By Choekyi Lhamo
The US State Department spokesperson on Friday said that the upcoming visit by the UN Human Rights chief Michelle Bachelet to the so called Xinjiang Uyghur Autonomous Region (XUAR) is deeply concerning due to Beijing’s restrictions over the visit. “We have no expectation that the [People’s Republic of China] will grant the necessary access required to conduct a complete, unmanipulated assessment of the human rights environment in Xinjiang,” spokesperson Ned Price said.
“The high commissioner, we believe, must act, and be allowed to act, independently. And the high commissioner must report objectively and factually on the human rights situation,” Price further added. This will be the first official visit to the country by a UN rights chief since 2005. The UN chief will visit Urumqi and Kashgar cities in East Turkistan where the Chinese government has been accused of ‘genocide’ against the native Uyghur Muslims.
The US government has classified the CCP’s actions in East Turkestan as genocide and crimes against humanity, as Uyghurs continue to allege the Chinese government of forced labor and mass detention. China in its response has denied all allegations and continues to label criticism from the global community as measures to interfere in its “internal affairs”.
Earlier this month, over 200 activist and human rights groups urged the High Commissioner Bachelet to either postpone her official visit to China or “risk walking into a propaganda minefield laid out by the CCP” in a joint letter. “During her time in office, the current High Commissioner has failed to raise any concern about the situation in occupied Tibet, which has not been mentioned as a visit location, despite being ranked as the least free place in the world for the second year in a row,” it further remarked.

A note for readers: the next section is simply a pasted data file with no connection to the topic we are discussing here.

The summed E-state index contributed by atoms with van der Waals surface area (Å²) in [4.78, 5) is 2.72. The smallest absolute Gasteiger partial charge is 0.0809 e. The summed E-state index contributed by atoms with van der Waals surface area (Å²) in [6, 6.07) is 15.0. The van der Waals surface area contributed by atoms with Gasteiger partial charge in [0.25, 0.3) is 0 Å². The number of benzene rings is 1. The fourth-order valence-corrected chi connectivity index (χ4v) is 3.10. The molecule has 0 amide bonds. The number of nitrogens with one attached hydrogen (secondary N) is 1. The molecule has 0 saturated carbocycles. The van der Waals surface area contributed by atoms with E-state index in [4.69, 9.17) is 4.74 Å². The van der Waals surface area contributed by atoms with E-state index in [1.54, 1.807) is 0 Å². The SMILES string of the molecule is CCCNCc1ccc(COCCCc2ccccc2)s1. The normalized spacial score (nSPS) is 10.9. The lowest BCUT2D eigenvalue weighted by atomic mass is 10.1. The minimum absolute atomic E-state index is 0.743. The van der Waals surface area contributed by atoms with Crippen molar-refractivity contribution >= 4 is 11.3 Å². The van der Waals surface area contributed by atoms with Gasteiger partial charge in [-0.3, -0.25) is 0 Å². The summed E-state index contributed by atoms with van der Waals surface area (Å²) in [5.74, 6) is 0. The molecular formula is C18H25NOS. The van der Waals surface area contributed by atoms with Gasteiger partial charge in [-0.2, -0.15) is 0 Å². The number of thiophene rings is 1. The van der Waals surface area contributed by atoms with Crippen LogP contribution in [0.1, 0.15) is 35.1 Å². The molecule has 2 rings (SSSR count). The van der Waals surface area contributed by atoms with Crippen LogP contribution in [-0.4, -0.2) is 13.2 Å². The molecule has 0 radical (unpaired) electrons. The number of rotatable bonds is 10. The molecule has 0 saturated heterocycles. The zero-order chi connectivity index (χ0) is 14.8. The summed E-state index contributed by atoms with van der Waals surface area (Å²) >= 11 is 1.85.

Last week, a group of global parliamentarians warned the UN that the Chinese government is likely to use its COVID-19 measures to prevent the High Commissioner Bachelet from making a proper investigation into the alleged human rights abuses during her visit. “Covid restrictions must not be deployed as a reason to excuse the PRC for failing to allow a meaningful investigation,” said the group of lawmakers from 18 countries known as the Inter-Parliamentary Alliance on China (IPAC).
The human rights report on China that the UN had said would be released earlier this year has still not seen the light of day. “Despite frequent assurances by her office that the report would be released in short order, it remains unavailable to us, and we call on the high commissioner to release the report without delay and not to wait for the visit to do so,” US spokesperson Price also noted.